Field Notes is a collection of articles curated by students and teachers from around the world detailing their academic experiences.
I was so excited when I saw my roster for AP World History this year.
I had 17 students signed up! This was the biggest class in the six years I have offered the course at our school. All by myself. We would be able to do so many more awesome projects, have great discussions, and engage in some major peer review. I will honestly say that I wasn’t sad that my scores would look even better too. Let’s face it, 83% pass right is amazing until you see that 5 out of 6 whole students got a 3 or better.
My class is an elective and we run all courses on semester schedules.. Students already had World History as freshmen, then two years of US History. If they take my class, they usually love history, they love me (I’m not bragging, I’m just telling you what they told me), or they want to pad their GPA. My class is literally known as “the hardest AP class that doesn’t involve numbers or science” so there aren’t many who take AP World for the GPA boost unless they know they can handle it. So, out of my 17 students this September, I assumed I’d have a good mix of stellar students who wanted to do well. You know what they say about when you assume, right?
September began, and CRASH, down came my dreams
Don’t get me wrong, I had some fantastic students. A fair number of the top 25 students in the Senior class took AP World. We had a blast and they did outstanding. This year though, I had four students who I have NO IDEA why they took AP World History. They refused to do any homework, barely participated in class discussion, slept, made off the wall comments, did minimal work in group projects and, in general, were the kids that the rest of the class rolled their eyes at.
Now, please don’t judge me as a poor teacher. These kids weren’t “bad” in any way. They just weren’t “good” at AP World. I told them to wake up, I spoke to them one-on-one. I called home. I gave them more chances than I’d like to admit. The worst part was that they all took the class because they had me as freshmen! They said they liked how I taught them in ninth grade and wanted to take more World History. Melt my bitter little heart! I just wanted them to DO the work well! Is that so much to ask? Slackers.
Let’s fast forward to the end of the first marking period.
One student was allowed to drop the class (normally not allowed to do that after July 31 in our district) because of health issues. It was the best thing for them at the time. The other three students continued to disappoint me. I can’t tell you how many days I left class angry because those three students refused to rise to the college level of their peers, refused to engage in impassioned discussions, and refused to be equal partners in very interesting group projects.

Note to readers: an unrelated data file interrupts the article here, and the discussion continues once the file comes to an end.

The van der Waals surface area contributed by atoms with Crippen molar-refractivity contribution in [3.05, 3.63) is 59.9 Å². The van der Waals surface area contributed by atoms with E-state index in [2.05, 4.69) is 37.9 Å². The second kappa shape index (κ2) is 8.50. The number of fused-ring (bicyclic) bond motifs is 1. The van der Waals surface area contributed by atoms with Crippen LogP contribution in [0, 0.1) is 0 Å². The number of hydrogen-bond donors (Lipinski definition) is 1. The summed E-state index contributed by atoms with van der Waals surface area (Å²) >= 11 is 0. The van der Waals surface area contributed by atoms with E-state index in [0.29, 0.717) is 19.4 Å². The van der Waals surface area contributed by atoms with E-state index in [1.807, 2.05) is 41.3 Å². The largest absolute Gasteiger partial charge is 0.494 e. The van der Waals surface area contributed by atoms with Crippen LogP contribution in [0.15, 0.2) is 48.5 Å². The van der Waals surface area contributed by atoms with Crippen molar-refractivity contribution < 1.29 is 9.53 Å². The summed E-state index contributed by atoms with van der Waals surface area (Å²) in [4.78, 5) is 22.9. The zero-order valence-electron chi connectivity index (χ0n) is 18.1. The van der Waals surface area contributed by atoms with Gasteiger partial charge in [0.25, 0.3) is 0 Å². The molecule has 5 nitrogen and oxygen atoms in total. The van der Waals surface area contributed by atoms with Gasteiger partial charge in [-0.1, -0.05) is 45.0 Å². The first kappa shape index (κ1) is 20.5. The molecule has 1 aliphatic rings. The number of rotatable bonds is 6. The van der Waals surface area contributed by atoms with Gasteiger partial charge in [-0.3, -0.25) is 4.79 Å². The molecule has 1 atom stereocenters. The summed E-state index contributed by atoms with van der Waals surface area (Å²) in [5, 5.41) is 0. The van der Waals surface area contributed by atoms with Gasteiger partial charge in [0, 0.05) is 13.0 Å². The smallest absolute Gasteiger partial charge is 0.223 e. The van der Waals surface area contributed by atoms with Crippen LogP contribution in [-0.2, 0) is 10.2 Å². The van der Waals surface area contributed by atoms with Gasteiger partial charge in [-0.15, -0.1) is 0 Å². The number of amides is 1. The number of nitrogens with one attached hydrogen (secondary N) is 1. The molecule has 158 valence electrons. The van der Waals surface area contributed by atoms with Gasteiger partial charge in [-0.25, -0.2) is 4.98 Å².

I was very pleased that after speaking to one of those three, and sending home a very ecstatic postcard to their guardian about how amazing they did on a writing assignment, that the student finally took it to heart and strove to do better. Unfortunately, it was too late in the game to pull that student’s grade up too high, but they at least went from a F to a C at the end. The other two, not so much.
So why do I tell you, “Don’t let the slackers get you down?”
Look back through this article and focus on these statements:
- 17 students signed up
- biggest class in six years
- we would be able to do so many more awesome projects, have great discussions, and engage in some major peer review.
- they usually love history, they love me (I’m not bragging, I’m just telling you what they told me), or they want to pad their GPA.
- my class is literally known as “the hardest AP class”
- we had a blast and they did outstanding
- I told them to wake up, I spoke to them one-on-one, I called home, I gave them more chances
- they all took the class because they had me as freshmen! They said they liked how I taught them in ninth grade and wanted to take more World History
- rise to the college level of their peers
- engage in impassioned discussions
- equal partners in very interesting group projects
- sending home a very ecstatic postcard to their guardian about how amazing they did on a writing assignment that the student finally took it to heart and strove to do better.
- went from a F to a C
When I look back at these bullet points, I am a proud teacher. I almost doubled my enrollment. I had students doing a huge variety of activities. I met 17 students who loved history and had a teacher that touched them (even if they had major senioritis). I have a challenging course that students still do phenomenal in! I engaged every…single…student in that class even if I dragged them along against their will. I had students who amazed me with their brains, their thoughtfulness and their prowess every day.
I made a difference. I helped a student succeed who would have otherwise failed. Don’t let the slackers get you down because not only do you have a whole class of students who need you but you also are doing more good than you know.